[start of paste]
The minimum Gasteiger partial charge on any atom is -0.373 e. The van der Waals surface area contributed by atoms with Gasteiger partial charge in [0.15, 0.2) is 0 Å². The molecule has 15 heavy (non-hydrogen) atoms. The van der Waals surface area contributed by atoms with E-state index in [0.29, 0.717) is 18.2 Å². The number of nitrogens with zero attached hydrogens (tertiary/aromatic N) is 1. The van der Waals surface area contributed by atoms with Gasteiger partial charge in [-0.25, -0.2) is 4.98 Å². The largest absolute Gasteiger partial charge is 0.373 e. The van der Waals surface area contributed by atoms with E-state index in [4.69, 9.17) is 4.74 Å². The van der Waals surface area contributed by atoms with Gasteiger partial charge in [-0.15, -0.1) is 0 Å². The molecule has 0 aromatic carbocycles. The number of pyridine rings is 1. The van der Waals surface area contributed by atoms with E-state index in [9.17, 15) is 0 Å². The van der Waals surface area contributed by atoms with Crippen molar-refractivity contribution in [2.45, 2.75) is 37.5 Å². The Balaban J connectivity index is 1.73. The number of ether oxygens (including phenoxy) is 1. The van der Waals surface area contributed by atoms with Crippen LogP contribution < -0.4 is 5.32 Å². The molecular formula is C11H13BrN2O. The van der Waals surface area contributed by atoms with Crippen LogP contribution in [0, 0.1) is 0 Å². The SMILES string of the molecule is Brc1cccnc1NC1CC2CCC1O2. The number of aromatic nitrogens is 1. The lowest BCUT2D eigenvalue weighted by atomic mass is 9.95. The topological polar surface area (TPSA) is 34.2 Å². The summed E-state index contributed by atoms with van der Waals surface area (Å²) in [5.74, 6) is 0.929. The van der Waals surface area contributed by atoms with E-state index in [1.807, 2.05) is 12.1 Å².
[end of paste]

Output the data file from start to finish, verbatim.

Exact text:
The minimum Gasteiger partial charge on any atom is -0.373 e. The van der Waals surface area contributed by atoms with Gasteiger partial charge in [0.15, 0.2) is 0 Å². The molecule has 15 heavy (non-hydrogen) atoms. The van der Waals surface area contributed by atoms with E-state index in [0.29, 0.717) is 18.2 Å². The number of nitrogens with zero attached hydrogens (tertiary/aromatic N) is 1. The van der Waals surface area contributed by atoms with Gasteiger partial charge in [-0.25, -0.2) is 4.98 Å². The largest absolute Gasteiger partial charge is 0.373 e. The van der Waals surface area contributed by atoms with E-state index in [4.69, 9.17) is 4.74 Å². The van der Waals surface area contributed by atoms with Gasteiger partial charge in [-0.15, -0.1) is 0 Å². The molecule has 0 aromatic carbocycles. The number of pyridine rings is 1. The van der Waals surface area contributed by atoms with E-state index in [9.17, 15) is 0 Å². The van der Waals surface area contributed by atoms with Crippen molar-refractivity contribution in [2.45, 2.75) is 37.5 Å². The Balaban J connectivity index is 1.73. The number of ether oxygens (including phenoxy) is 1. The van der Waals surface area contributed by atoms with Crippen LogP contribution < -0.4 is 5.32 Å². The molecular formula is C11H13BrN2O. The van der Waals surface area contributed by atoms with Crippen LogP contribution in [0, 0.1) is 0 Å². The SMILES string of the molecule is Brc1cccnc1NC1CC2CCC1O2. The number of aromatic nitrogens is 1. The lowest BCUT2D eigenvalue weighted by atomic mass is 9.95. The topological polar surface area (TPSA) is 34.2 Å². The summed E-state index contributed by atoms with van der Waals surface area (Å²) in [5.74, 6) is 0.929. The van der Waals surface area contributed by atoms with E-state index in [1.807, 2.05) is 12.1 Å².